Implementing JIT Production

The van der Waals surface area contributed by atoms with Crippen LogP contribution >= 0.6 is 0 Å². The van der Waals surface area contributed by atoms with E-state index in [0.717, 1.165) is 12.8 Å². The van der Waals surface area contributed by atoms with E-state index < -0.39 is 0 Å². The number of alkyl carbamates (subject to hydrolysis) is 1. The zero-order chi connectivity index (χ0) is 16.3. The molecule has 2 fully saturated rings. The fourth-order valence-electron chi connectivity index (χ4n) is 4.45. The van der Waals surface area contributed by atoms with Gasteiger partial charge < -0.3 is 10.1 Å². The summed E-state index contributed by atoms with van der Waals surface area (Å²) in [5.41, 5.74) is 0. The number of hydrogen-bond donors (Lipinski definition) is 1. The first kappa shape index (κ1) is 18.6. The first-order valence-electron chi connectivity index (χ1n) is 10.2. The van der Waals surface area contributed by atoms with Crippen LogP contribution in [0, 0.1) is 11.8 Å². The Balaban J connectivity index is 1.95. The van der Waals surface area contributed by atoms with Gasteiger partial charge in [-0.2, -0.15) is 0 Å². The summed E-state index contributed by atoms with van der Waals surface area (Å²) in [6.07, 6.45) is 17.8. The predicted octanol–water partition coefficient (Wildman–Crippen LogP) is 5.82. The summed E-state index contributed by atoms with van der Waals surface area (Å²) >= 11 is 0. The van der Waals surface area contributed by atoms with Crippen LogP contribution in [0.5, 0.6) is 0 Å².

In this section. our objective is to explain how to accomplish liT production. To structure our discussion we follow the steps given in Exhibit 14.10, expanding on some of the ideasQuality Circles Another interesting technique, with which many Americans are already familiar, is quality circles. The Japanese calJ them small group improvement activities (SGIA). A quality circle is a group of volunteer employees who meet once a week on a scheduled basis to discuss their function and the problems they' re encountering, to try to devise solutions to those problems, and to propose those solutions to management. The group may be led by a supervisor or a production worker. It usually includes people from a given discipline or a given production area. like Assembly Line A or the machining department. It also can be multidisciplinary, consisting. for instance. of all the material handlers who deliver materials to a department and the industrial engineers who work in that department. It does hae to be led. though. by someone who is trained as a group leader. The trainers are facilitators, and each one may coordinate the activities of a number of quality circles. The quality circle really works because it's an open forum. It takes some skill to prevent it from becoming a gripe session. but that's where the trained group leaders keep the membership target. Interestingly enough, only about one-third of the proposals generated turn out to be quality related. More than half are productivity oriented It's really amazing how many good ideas these motivated employees can contribute toward the profitability and the improved productivity of their companies. Quality circles are actually a manifestation of the consensus, bottom-round management approach but are limited to these -Ronald groups, .